Review Summary: Not your average Nu-Metal...
In 2000 a little known band comprised of all First Nations Aboriginal guys from Saskatchewan, Canada released an album called Songs For Dying Nations. It gained some popularity in Canada due to significant radioplay from various radio stations and music video channel MuchMusic. And gradually it faded away and the band would go on years later to release a sophomore effort which was bland, generic and unappealing even to the bands small fanbase.
It should be noted that this album is a split between nu-metal and hard rock, and when I was 13 ten years ago it appealed to me due to its honesty and sincerity. There was something unique and different about this band which sets them apart from nu-metal bands like Slipknot and POD. The lyrics didn't try and cater to that false anger and aggression that these bands fed to the masses. Instead, they focus on subjects such as bringing us closer to nature and remembering the roots of where we came from, caring for the earth etc.
The first song and second single Disease, opens fast and heavy and the drums are compelling, the guitar work simple yet effective, and the vocals powerful and driving. The song has an odd time signature and this adds to the overall complexity of the song.
Next single Who Am I, is noticeably slower and less complex. The guitars are almost generic and watered down. The only thing driving the song is lead singer Marty's vocals. Noticeably tortured and fantastic lyrically, the vocals lend some excellence to the song where the rest of the instrumentation is almost unnoticeable.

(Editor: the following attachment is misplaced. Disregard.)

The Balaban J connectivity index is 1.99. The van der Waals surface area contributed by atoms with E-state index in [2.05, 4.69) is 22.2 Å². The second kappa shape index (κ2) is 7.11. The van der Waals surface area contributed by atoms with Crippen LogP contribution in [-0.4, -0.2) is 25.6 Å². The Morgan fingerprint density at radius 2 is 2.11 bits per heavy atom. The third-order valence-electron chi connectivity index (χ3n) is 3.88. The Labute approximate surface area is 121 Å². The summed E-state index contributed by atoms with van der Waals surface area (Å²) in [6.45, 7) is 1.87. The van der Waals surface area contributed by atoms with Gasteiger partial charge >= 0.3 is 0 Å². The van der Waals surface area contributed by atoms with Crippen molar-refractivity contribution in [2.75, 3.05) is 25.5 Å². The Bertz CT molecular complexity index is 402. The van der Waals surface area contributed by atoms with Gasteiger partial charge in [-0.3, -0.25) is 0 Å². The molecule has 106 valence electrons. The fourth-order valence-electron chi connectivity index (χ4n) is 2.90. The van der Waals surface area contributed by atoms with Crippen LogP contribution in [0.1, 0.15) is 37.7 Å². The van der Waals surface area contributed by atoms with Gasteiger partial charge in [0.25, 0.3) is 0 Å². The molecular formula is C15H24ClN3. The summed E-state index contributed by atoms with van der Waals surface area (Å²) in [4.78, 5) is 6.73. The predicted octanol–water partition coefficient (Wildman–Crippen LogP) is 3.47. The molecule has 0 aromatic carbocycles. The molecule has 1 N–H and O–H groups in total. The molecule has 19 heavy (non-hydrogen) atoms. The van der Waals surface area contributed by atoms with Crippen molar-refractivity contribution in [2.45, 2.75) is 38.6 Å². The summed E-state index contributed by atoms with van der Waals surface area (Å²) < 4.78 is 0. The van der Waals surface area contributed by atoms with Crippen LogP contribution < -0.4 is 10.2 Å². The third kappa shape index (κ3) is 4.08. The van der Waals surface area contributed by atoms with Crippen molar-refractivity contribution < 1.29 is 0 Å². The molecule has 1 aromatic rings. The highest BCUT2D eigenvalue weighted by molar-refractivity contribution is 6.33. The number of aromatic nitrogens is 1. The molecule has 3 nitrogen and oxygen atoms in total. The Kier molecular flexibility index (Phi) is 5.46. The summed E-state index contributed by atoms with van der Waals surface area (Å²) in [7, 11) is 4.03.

Without doing a track-by-track review, the songs end up being a mix of slower verses and faster choruses. Breach of Trust use the same drop d/c chords that most 'heavy' bands were using back at the turn of the century but for the most part manage to keep things fresh with some interesting lead guitar work. There are no solos or flashy technical scales from guitarist Colin, yet he effectively uses certain effects to spice up the otherwise moderate chords from rhythm guitarist and vocalist Marty. The music can tend to be boring at times such as in the verses of Empty. However by the end of the cd, we reach Complicated, arguably the bands best song and most emotionally compelling. Everything about this song from the clean tone of the guitar in the verse to the heavy distortion of the chorus and the powerful vocals make this song a must listen (the video is intense as well). Its kinda sad this band has fallen of the face of the planet since their debut but if you have soft spot for a limited amount of nu-metal/hard rock in your heart, this album is worth checking out. Its not the greatest record you'll ever hear, but its certainly not your average nu-metal.